About Me Katherine Bellman

Thursday, November 21, 2013


As many prize pu-er and start collecting them, I have a habit of collecting matcha. When its the right quality it has beautiful chocolate notes that vary from make to make. I was lucky enough to have Kono-en as my first matcha. David's tea had opened their first shop on Queen Street here in Toronto and they had it!
 I was a poor student at the time but I quickly grabbed my first whisk (chasen) and asked for a can. Then got out. The first sip of this Jade brew changed how I feel about tea and pushed me to try different kinds, meet other tea people and learn more. I would not be where I am without this experience.

   Recently I have been coming across posts stating matcha is made from Gyokuro. Another fine Japanese tea that was my push to try matcha. Even a company handbook I read stated the same thing. This I mentioned my previous post.
   The truth is that this tea is made from "Tencha". This is made by first shading tea bushes for thirty days, this concentrates the theanine amino acid (to put it simply, its one of the many antioxidants). It gives the tea its full bodied flavour.
      Once Hachijuhachiya (88 days) after spring has begun harvesting begins. This marks the beginning of the first harvest which lands in early May.
   When the leaves are taken back to the factory, they "kill the green". This is a great process that will prevent the leaves from oxidizing and (oh noes!) become a different kind of tea. For this the leaves are steamed for 15-20 seconds within the first 12-20 hours of plucking.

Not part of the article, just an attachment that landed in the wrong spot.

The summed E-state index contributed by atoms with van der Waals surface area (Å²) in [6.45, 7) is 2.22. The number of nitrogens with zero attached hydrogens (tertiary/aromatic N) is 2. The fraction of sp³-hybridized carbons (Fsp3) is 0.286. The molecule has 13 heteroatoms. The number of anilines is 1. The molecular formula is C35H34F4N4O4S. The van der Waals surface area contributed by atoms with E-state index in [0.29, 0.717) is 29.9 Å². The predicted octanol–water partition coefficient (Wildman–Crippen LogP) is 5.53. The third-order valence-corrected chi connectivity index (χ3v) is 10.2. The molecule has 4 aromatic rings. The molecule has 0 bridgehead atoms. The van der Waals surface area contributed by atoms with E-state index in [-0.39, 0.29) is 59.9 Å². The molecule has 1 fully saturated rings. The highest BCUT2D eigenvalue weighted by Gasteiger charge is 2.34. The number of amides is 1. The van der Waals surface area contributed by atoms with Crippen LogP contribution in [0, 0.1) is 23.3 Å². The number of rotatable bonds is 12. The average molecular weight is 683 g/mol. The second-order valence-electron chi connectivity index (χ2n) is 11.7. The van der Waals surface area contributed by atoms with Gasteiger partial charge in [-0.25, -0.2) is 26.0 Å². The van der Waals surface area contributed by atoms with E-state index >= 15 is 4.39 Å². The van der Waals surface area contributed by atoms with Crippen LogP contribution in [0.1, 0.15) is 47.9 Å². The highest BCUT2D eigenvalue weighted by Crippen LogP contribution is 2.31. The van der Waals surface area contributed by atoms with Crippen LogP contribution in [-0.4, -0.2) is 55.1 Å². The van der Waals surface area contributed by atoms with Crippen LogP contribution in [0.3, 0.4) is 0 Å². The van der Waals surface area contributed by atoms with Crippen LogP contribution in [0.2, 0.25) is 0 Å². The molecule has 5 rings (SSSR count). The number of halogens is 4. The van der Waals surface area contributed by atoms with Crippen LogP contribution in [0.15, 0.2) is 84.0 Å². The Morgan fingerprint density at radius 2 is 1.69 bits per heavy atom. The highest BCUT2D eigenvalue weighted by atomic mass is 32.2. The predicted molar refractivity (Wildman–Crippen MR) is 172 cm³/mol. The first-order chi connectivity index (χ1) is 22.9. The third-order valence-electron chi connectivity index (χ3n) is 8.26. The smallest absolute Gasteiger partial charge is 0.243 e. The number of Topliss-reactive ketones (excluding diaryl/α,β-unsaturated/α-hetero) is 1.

My favorite part is drying, because the leaves get blown around in a multi-chamber air machine. Before they completely dry they pass through a special drum like machine where stems and veins are removed. The tea is now "Tencha", aka. pre-matcha.
   The fun part starts, the leaves are ground by a stone grinder, but before that the tea is aged. The leaves are packed up and stored for 6 months to a full year. The taste over time rounds out to become smoother and develops the harvests unique taste for the matcha being made. Then in the stone grinder,once its time to take the leaves out,  the slight heat created from the friction of the stones grinding together give the tea its unique smoothness.
    Matcha is a wonderful tea with a very unique practice for creating just the tea  to be used to brew. I enjoy learning and making this fabulous tea because of the process involved, that may be due to my being an artist. If you have not tried matcha before I highly advise you give it a whirl. Keep an eye out on my youtube and here for a simple step by step matcha making video. Till next time, keep steepin' on~


 Photo credit to: Mr.Randazzo  also Thank you to Dr.Ralph Fareber for answering my questions and allowing us to become friends.

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2 comments:

  1. This is a great overview of matcha being processed - I feel like whisking up a bowl now :)

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    1. Thank you, Griff. It's nice to see you stop by~ I was just about to make one for myself. lol.

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